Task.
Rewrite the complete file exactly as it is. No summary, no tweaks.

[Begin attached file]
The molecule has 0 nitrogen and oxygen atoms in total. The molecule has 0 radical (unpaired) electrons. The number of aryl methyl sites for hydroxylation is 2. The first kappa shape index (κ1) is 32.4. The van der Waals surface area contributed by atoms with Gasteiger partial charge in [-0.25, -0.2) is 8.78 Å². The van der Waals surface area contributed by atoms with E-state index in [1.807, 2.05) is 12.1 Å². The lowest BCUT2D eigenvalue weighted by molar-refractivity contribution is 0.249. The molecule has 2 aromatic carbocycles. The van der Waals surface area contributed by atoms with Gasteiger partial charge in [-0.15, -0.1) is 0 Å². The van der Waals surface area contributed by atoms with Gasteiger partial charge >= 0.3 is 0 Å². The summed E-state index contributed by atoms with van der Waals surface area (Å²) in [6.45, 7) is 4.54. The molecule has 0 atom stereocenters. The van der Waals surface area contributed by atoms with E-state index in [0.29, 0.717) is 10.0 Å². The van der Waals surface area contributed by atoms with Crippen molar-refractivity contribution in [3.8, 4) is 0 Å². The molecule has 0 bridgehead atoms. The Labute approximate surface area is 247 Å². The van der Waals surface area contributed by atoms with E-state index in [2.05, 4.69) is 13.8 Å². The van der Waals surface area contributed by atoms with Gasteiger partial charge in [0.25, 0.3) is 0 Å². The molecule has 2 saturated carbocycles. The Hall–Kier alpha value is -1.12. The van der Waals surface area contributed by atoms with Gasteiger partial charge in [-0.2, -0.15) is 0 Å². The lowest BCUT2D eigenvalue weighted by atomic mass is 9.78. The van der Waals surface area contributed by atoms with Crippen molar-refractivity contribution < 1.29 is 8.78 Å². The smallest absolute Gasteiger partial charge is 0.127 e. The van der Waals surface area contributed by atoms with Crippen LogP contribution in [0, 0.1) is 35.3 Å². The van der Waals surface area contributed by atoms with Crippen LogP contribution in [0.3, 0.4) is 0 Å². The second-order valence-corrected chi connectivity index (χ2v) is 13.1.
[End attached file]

The molecule has 0 nitrogen and oxygen atoms in total. The molecule has 0 radical (unpaired) electrons. The number of aryl methyl sites for hydroxylation is 2. The first kappa shape index (κ1) is 32.4. The van der Waals surface area contributed by atoms with Gasteiger partial charge in [-0.25, -0.2) is 8.78 Å². The van der Waals surface area contributed by atoms with E-state index in [1.807, 2.05) is 12.1 Å². The lowest BCUT2D eigenvalue weighted by molar-refractivity contribution is 0.249. The molecule has 2 aromatic carbocycles. The van der Waals surface area contributed by atoms with Gasteiger partial charge in [-0.15, -0.1) is 0 Å². The van der Waals surface area contributed by atoms with Gasteiger partial charge >= 0.3 is 0 Å². The summed E-state index contributed by atoms with van der Waals surface area (Å²) in [6.45, 7) is 4.54. The molecule has 0 atom stereocenters. The van der Waals surface area contributed by atoms with E-state index in [0.29, 0.717) is 10.0 Å². The van der Waals surface area contributed by atoms with Crippen molar-refractivity contribution in [3.8, 4) is 0 Å². The molecule has 0 bridgehead atoms. The Labute approximate surface area is 247 Å². The van der Waals surface area contributed by atoms with E-state index in [2.05, 4.69) is 13.8 Å². The van der Waals surface area contributed by atoms with Gasteiger partial charge in [0.25, 0.3) is 0 Å². The molecule has 2 saturated carbocycles. The Hall–Kier alpha value is -1.12. The van der Waals surface area contributed by atoms with Gasteiger partial charge in [-0.2, -0.15) is 0 Å². The lowest BCUT2D eigenvalue weighted by atomic mass is 9.78. The van der Waals surface area contributed by atoms with Crippen molar-refractivity contribution < 1.29 is 8.78 Å². The smallest absolute Gasteiger partial charge is 0.127 e. The van der Waals surface area contributed by atoms with Crippen LogP contribution in [0, 0.1) is 35.3 Å². The van der Waals surface area contributed by atoms with Crippen LogP contribution in [0.3, 0.4) is 0 Å². The second-order valence-corrected chi connectivity index (χ2v) is 13.1.